This post is long overdo, since my story is the main motivation behind this blog. I share my story openly because I want you to know who I am and the work that God has done in me through my story. I also want to encourage others who are going through an eating disorder or recovery. There is hope! Life free from an eating disorder is incredibly abundant!
Disclaimer: If you are going through an eating disorder or are in the early stages of treatment, this post may be triggering for you. If you are struggling with body image or eating, please do seek professional help.
My story begins when I was in fifth grade. There were many other things in the years leading up to my eating disorder, but fifth grade was a significant time for me. I was self-conscious of my body – it was on the chubbier side, and I was going through the beginning stages of puberty. I was never athletic and was a very sensitive, shy little girl. During fifth grade, I experienced a lot of emotions (puberty hormones I’m sure) and feeling out-of-control. I remember being extremely distraught about how my body looked and at times crying because I felt as I had no control over it. I imagined that I would always be this way, and I would never marry or be anything important because of it.
Finally, the summer after fifth grade I took action. I decided to become “healthy”. Looking back now, I know this is a common route to an eating disorder – trying to lose a little weight, gain control, or become “healthier.” I discovered calories and started limiting those and my fat intake. I don’t remember everything I did, but before I knew it, it was out of control. By the beginning of 6th grade, I had lost over 30 pounds (in less than 3 months). I was exercising obsessively, skipping meals that I could, and eating only the bare minimum. While I was at my lowest weight ever, I still saw a chubby girl in the mirror. My eating disorder skewed how I saw myself and compounded my fears of gaining weight. I was completely blind to the fact that I had an eating disorder.
Later that fall, my parents stepped in to help. At that point, I outright refused to eat many foods because I was afraid I’d gain weight or lose control. I thrived off the feeling of being hungry because it made me feel disciplined and in control. Living in Moscow, we didn’t have access to treatment centers or American therapists and dietitians, so my parents helped as best they could. I started eating 3 meals a day plus snacks, and regained a little weight, but I was still enslaved to my eating disorder. Over the next seven years, I maintained the appearance that everything was okay. I ate meals and snacks, exercised a “reasonable” amount, and wasn’t dangerously thin, however my eating disorder still controlled me. I was terrified of gaining weight, and did everything in my power to control it through food and exercise rules. Looking back on the rules now, they seem ridiculous, but at the time they were very real. Rules about how much and what foods I could eat plagued me. I would avoid social situations because I didn’t know how to handle food. I made excuses about why I wasn’t eating “xyz” because I wasn’t hungry or I didn’t like that food. Exercise also controlled me. Regardless of the day or how I felt, I had to exercise a certain amount of time every day, and only certain types of exercise counted.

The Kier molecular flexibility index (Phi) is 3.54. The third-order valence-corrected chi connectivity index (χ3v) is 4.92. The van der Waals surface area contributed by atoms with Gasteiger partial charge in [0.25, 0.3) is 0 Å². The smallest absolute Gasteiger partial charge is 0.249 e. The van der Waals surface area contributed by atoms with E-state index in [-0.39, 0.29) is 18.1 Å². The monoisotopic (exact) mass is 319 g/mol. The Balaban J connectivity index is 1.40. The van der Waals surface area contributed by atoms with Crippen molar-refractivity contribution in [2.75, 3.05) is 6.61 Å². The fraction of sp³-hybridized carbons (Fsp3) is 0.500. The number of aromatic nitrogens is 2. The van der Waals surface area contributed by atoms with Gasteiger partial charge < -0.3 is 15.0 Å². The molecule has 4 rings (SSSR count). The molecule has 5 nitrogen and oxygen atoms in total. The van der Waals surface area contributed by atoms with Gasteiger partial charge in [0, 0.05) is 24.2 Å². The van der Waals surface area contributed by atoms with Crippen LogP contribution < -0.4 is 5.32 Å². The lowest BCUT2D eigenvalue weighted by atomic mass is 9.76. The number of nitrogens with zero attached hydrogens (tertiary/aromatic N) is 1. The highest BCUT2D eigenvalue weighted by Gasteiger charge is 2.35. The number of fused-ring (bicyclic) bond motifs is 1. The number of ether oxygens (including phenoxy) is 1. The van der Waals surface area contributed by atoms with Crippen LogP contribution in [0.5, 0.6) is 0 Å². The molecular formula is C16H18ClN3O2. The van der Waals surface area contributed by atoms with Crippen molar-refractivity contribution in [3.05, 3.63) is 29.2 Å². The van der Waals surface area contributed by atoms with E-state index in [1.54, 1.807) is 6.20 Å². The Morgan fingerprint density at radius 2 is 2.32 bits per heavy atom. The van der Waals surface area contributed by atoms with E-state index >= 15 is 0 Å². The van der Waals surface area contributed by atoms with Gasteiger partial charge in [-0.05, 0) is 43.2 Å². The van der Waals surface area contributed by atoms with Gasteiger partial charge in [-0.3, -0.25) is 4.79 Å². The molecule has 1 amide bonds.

For years I lived in bondage to food, weight, and exercise. They were constantly on my mind, keeping me from enjoying life in the moment. My relationships suffered because I was shy and so preoccupied with my weight. I became so self-conscious about everything I did, and I wanted to be the best at everything.
The funny thing is that even though I was at my lowest weight, it was never enough. I constantly felt that I had to do better – be healthier, more fit, and skinnier. I felt extreme guilt for eating and had extremely low body image. I was terribly unhappy, but wasn’t willing to change. My mother was a constant support at this time. I confided with her my fears and unhappiness. I wanted to be free, but was so afraid that if I let myself eat what I wanted I would be out of control.
During late high school, I went through a period of rejecting God. This was probably in part due to teenage rebellion, but also deep inside me, I knew that if I let God in I would have to let go of my eating disorder. I was not ready to let go yet. This was one of the darkest times of my life. I literally felt the distance from God. Finally, I did turn back to God because I could not stand the distance. Nothing dramatic changed with my eating disorder at this point, but it was the beginning of change.
To be continued…